by Kari Croop
When Ping-Tung “P.T.” Chang (Ph.D. ’77) was in high school, his teacher bluntly told him he was not “math material,” making his point with an angry order that Chang re-write the formula he had botched in class 2,000 times so he would never get it wrong again.
But that daunting experience didn’t scare Chang away from the subject. Quite the opposite: It pushed him to become the kind of math teacher who would help students instead of humiliate them. And today, he says, he’s living his dream.
“As a teacher, you should be helpful and humble, and I treat my students like friends,” explains Chang, now a mathematics professor at Mat-Su College in Palmer, Alaska. His style must be working – he was named a 2010 U.S. Professor of the Year. This award, sponsored by the Carnegie Foundation for the Advancement of Teaching and the Council for Advancement and Support of Education, is presented to only four professors nationwide each year.
“I’m not a big shot though,” he adds with a laugh. “I’m just doing my job.”
The standards Chang sets for himself aren’t typical, however. On weekdays, his alarm goes off at 4 a.m. so he can be in the office by 5 a.m. to grade papers or meet with students who need extra help. He even offers outside instruction free of charge to anyone who’s willing to learn, from local high school students to fellow teachers looking for new ideas to implement in the classroom.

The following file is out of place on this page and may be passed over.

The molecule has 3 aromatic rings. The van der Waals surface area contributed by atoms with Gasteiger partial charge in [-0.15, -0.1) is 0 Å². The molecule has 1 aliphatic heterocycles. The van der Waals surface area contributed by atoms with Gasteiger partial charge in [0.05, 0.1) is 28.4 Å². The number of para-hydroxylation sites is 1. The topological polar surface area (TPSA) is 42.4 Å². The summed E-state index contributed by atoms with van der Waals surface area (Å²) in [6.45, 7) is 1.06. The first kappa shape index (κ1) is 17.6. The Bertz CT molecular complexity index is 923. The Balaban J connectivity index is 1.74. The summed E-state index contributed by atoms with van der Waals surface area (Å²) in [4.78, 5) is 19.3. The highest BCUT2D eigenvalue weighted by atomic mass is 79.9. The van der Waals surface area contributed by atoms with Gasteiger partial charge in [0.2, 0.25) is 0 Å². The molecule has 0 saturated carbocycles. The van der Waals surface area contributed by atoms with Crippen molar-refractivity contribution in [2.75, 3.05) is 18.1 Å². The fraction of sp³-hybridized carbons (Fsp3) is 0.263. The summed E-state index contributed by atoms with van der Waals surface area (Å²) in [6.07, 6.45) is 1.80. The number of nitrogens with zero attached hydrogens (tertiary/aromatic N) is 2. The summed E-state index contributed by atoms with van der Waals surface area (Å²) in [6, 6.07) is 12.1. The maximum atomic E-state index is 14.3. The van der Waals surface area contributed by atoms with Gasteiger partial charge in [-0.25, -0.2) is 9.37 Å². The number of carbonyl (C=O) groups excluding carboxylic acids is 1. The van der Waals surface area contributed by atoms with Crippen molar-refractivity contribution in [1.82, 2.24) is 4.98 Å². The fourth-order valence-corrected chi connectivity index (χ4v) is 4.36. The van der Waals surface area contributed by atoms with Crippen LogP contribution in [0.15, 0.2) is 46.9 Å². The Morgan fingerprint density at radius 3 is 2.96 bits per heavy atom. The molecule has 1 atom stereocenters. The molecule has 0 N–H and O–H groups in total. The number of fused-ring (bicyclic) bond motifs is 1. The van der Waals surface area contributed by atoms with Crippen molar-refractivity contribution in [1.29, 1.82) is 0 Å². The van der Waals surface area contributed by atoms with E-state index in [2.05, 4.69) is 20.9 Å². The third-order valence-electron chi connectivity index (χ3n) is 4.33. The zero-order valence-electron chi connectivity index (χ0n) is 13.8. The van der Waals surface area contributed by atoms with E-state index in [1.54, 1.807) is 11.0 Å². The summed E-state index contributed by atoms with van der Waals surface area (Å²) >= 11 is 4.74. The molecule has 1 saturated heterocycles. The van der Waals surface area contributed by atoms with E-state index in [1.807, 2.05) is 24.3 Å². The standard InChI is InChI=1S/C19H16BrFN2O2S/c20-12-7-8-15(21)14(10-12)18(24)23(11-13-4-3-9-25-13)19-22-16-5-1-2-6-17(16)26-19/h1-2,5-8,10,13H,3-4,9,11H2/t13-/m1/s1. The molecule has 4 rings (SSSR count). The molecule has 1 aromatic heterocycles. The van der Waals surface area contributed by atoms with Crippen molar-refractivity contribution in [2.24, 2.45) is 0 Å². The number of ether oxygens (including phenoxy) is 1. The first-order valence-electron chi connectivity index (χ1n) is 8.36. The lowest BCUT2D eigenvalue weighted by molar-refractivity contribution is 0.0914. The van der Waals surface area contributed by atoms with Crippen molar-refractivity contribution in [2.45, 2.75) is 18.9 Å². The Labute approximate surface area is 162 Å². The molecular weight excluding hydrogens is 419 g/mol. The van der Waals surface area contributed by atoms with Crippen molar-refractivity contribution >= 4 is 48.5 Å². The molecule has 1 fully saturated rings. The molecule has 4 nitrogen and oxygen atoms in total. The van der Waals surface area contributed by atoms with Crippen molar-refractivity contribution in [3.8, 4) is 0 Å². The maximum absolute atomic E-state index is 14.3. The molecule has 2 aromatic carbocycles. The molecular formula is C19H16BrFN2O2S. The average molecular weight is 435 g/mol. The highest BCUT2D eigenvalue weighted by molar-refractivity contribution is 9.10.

These days, Chang is championing a technique he calls the “Grow Your Own Problem-Solving Method,” in which students present problems to the class and talk out the solutions as a group. He has been using this method in his own classes for years and believes it inspires his students to think beyond solving the problems printed in their textbooks.
“A long time ago, the teacher taught, and the student listened. But in my class, we’re actually talking and laughing about math,” he says. “It helps me relate to the students and communicate with them, and my students love it.”
This story was originally published in the Spring 2011 issue of the College of Education's Milestones magazine.